What is psoriasis
We’re going to answer what is psoriasis exactly here. Making this simple we’ll start by saying psoriasis is a skin condition. Kim Kardashian along with lots of other celebrities have raised awareness of it. So why’s it quite common in celebrities when not so many people seem to get it? If you want to know more about the different types you can keep reading here.
Psoriasis is a T cell mediated inflammatory skin disease. Abnormal cellular activity in the top five layers of the skin leads to psoriasis. These layers are the epidermis. Activity starts in the deepest layer of the epidermis. In severe cases, psoriasis can result in an insufficient nutritional status which may even be promoted by nutrient-drug interactions. 1 of 4 controlled psoriasis studies showed a benefit of omega-3 fatty acids compared to placebo. Some psoriasis patients are gluten-sensitive and may benefit from a gluten free diet.
Keratinocytes are made in this deepest level. Keratinocytes are immature skin cells. They produce keratin, a tough protein that helps form hair, nails and skin. In normal cell growth, keratinocytes grow and move from the bottom layer to the skin’s surface and shed unnoticed. This process takes about a month.
In people with psoriasis, the keratinocytes multiply very rapidly. They travel from the basal layer to the surface in about 4 days. As the skin cannot shed these cells quickly enough, they build up. This leads to thick, dry patches or plaques. Silvery, flaky areas of dead skin build up on the surface of plaques. The skin layer underneath (dermis), which contains the nerves, blood and lymphatic vessels, becomes red and swollen.
If you have a food intolerance or allergies that are undiagnosed, an inflammatory response will occur. Every time you ingest this food it is a trigger.
Genes or genetics play a major role in the development of psoriasis. Researchers have discovered a variation in a group of genes. These are known as LCE and can protect against the condition. One of these genes codes for proteins. These proteins help maintain the skin’s barrier.
Psoriasis and Nutrition
The Need For Anti-inflammatory Personalised Nutrition: if you want to heal your skin you’ve got to heal your gut. If you don’t want the same skin issue to recur repeatedly and affect your life when you least expect it to, you’ve got to have a functional treatment plan in place from day ONE.
The chances that this genetic potential will eventually manifest as the disease is what we measure using nutrigenomics. Nutrigenomics may account for one of your FOUR PHASES. Disease or not depends on a complex interplay between the human genome and two key factors. These two are environmental and behavioral factors. If you think it all sounds too hard and complicated while you’re working all hours of the day – consider this. We want results. You want results. So we’ve got to KISS. (Keep It Seriously Simply!)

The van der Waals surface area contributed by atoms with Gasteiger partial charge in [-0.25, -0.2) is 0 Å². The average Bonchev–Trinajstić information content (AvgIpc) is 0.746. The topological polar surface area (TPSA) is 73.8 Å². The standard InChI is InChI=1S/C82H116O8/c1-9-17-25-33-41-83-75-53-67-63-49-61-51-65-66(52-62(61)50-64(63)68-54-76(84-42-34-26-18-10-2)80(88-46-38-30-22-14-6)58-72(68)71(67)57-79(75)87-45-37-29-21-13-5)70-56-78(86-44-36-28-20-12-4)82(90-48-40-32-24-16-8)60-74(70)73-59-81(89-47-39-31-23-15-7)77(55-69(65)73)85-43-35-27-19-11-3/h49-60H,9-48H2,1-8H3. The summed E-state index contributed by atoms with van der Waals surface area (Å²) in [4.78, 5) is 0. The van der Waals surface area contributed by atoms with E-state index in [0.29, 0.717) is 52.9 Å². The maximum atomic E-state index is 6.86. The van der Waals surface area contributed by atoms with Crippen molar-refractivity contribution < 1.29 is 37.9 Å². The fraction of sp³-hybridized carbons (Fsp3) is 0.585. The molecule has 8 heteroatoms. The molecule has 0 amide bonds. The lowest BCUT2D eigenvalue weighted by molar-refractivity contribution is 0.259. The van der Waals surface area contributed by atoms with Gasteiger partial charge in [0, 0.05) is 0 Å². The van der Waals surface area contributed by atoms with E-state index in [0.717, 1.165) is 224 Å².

Personalised nutrition is guided by your medical history. We see skin conditions that haven’t been identified. So it’s important to have a clear knowledge of what is psoriasis. Unknown conditions where the person doesn’t know what is psoriasis are left untreated or unmanaged at We see it at consultations for naturopathy in Knightbridge or at our other consulting rooms. We use the naturopathic functional approach always to find the root cause. In The Four Phases works especially well for recurring skin conditions like psoriasis. We can answer your specific personal enquiries beforehand here.
One consideration is your history of medical drug use. The clinical manifestations of drug-associated or drug provoked psoriasis can range. The spectrum is from plaque-type psoriasis to severe erythroderma. Certain medications, such as lithium, prescribed for bipolar disorder, can trigger psoriasis. Also, high blood pressure medications such as beta blockers, antimalarial drugs and iodides can be triggers.
What triggers psoriasis? Psoriasis typically starts or worsens because of a trigger. Other than undiagnosed or misdiagnosed food intolerances or allergies there are other triggers like drugs. Drug associated or drug provoked psoriasis can range from plaque-type psoriasis to severe erythroderma. Certain medications such as lithium, prescribed for bipolar disorder, can trigger psoriasis. Also, high blood pressure medications such as beta blockers, antimalarial drugs and iodides can be triggers. Other triggers of scalp psoriasis include infections, such as strep throat or skin infections. Injury to the skin, such as a cut or scrape, bug bite, or a severe sunburn. Stress, cold weather, smoking, heavy alcohol consumption.
According to the American Academy of Dermatology, scalp psoriasis often results in hair thinning and loss.
Will my child develop psoriasis?
If one parent has psoriasis, a child has about a 10% chance of having psoriasis. If both parents have psoriasis, a child has approximately a 50% chance of developing the disease. Psoriasis of the scalp affects about 50% of patients. In some cases, the psoriasis may cover the scalp with thick plaques. These plaques extend down from the hairline to the forehead. Psoriasis patches rarely affect the face in adulthood. In children, psoriasis is most likely to start in the scalp. It then spreads to other parts of the body.